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Ray Harryhausen is considered the king of stop-motion animation, but after having mastered this rather unique craft for over fifty or so years he finally hung up the unicorn-wings when Clash Of The Titans was completed in 1981. The visual shortcomings of this technique meant that it was becoming less desirable as a serious tool for creating special effects, however the television medium found that it was an ideal technique for developing entertainment programs, albeit usually only for children. Hence we have been treated to many different visual stylings that range from the sensibly educational right down to the unintelligible mumblings of various out-of-this-world creatures—most were developed in foreign countries so it's no wonder that we couldn't understand them, but we never knew that at the time ;).

As with all special effects methodologies (including CGI) stop-animation has its limits: one is the incredibly time-consuming process involved—especially for the more complex imagery and motion required—another is the subsequent cost of production. But more often than not it's the often jerky look inherent from filming static images at about two dozen frames a second, this more than anything makes the end result undesirable for realistic looking special effects sequences in cinema movies especially. Therefore the viability of this medium was nearly always relegated to fantasy situations that would only amount to a few seconds or even minutes onscreen, hence its ongoing survival in the television industry.

Some of the more famous television series that have made use of this clever medium are the now decades-old creations of Noddy and The Wombles, right up to today's generation of the primal Gogs and kiddies' current favourite Bob The Builder. However you will also find that this creative device pops its head out occasionally in full-length cinema features, albeit in small doses still but with incredibly lifelike detail, such as Robocop (1986), Evil Dead II (1987) and Army Of Darkness (1993). It also took some guts by both artists and bankrollers to go out on a limb and create a few more full-length stop-motion movies such as A Nightmare Before Christmas (1993) and James And The Giant Peach (1996) - at least it set out to prove that this old workhorse still had some life left in it yet.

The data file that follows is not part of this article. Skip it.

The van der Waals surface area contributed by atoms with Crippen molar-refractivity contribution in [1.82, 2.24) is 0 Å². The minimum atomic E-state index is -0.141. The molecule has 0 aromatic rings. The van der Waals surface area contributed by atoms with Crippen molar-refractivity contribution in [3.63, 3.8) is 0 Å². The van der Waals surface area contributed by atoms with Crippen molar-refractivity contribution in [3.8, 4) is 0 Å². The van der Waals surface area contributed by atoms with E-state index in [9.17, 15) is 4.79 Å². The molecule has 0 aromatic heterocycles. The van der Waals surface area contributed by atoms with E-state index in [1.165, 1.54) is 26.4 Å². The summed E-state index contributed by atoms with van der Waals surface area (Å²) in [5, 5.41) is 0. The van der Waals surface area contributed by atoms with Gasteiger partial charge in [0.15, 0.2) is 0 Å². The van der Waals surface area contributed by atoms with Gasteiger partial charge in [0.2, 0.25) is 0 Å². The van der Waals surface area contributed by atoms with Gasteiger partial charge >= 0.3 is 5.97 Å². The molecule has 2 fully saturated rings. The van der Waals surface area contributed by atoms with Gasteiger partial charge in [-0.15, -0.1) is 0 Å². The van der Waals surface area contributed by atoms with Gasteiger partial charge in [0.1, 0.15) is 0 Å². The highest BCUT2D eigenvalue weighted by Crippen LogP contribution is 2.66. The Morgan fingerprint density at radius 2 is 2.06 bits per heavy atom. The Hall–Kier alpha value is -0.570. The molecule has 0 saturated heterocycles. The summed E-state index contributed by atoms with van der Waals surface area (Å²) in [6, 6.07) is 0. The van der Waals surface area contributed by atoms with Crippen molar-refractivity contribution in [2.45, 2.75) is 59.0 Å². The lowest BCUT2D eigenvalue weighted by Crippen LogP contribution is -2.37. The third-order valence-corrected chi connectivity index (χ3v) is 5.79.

Creature Comforts Vol.1
Aardman Animations then must have done some very smooth talking (or just delivered a video of their efforts including Wallace And Gromit) to convince a major movie studio to finance yet another inanimate object (ad)venture into the movie business, the result of course being Chicken Run starring Mel Gibson. The facial expressions here were extremely wide and expressive as is typical of half of Aardman's creations nowadays—it's something that newcomers may not respond to well at first but you will quickly warm to its charming uniqueness. Aardman are also one of the few companies that can lay claim to such a diverse range of animated projects from the serious, side-splitting and surreal in the one place.

This DVD is the latest of their artistic endeavours entitled Creature Comforts, a collection of nine-minute episodes based on the original Academy Award® winning five-minute short, which also went on to create the equally enjoyable series of Heat Electric ads in Britain. However, this DVD only houses six from a total of thirteen episodes produced for this series. It would have been nice though to have had them all here, since there is more than ample room available on your typical DVD, but if you put these creations into perspective towards your average Hollywood movie today it probably has a much higher replay value so this kind of balances out the equation somewhat.

In order to generate even more talking animals for Creature Comforts, the Aardman Animations creative team went on the prowl literally to interview your everyday Joe and Flo about their opinions, likes and dislikes of the world around them. Armed with these aural gems they went back to the studio and let their creative juices flow like a burst artery, the main aim to develop an animal characterisation for each and every voice from their chosen recordings. And just like a box of chocolates you never know what you're going to get; this being the same forethought that Aardman and Co knew would occur as they discovered more and more funny subtexts that could be shown visually in their animations down the track. This is where Aardman's projects come into their own as they not only entertain the children but also adults alike with their multiple layers of ever-so-subtle winks and nods.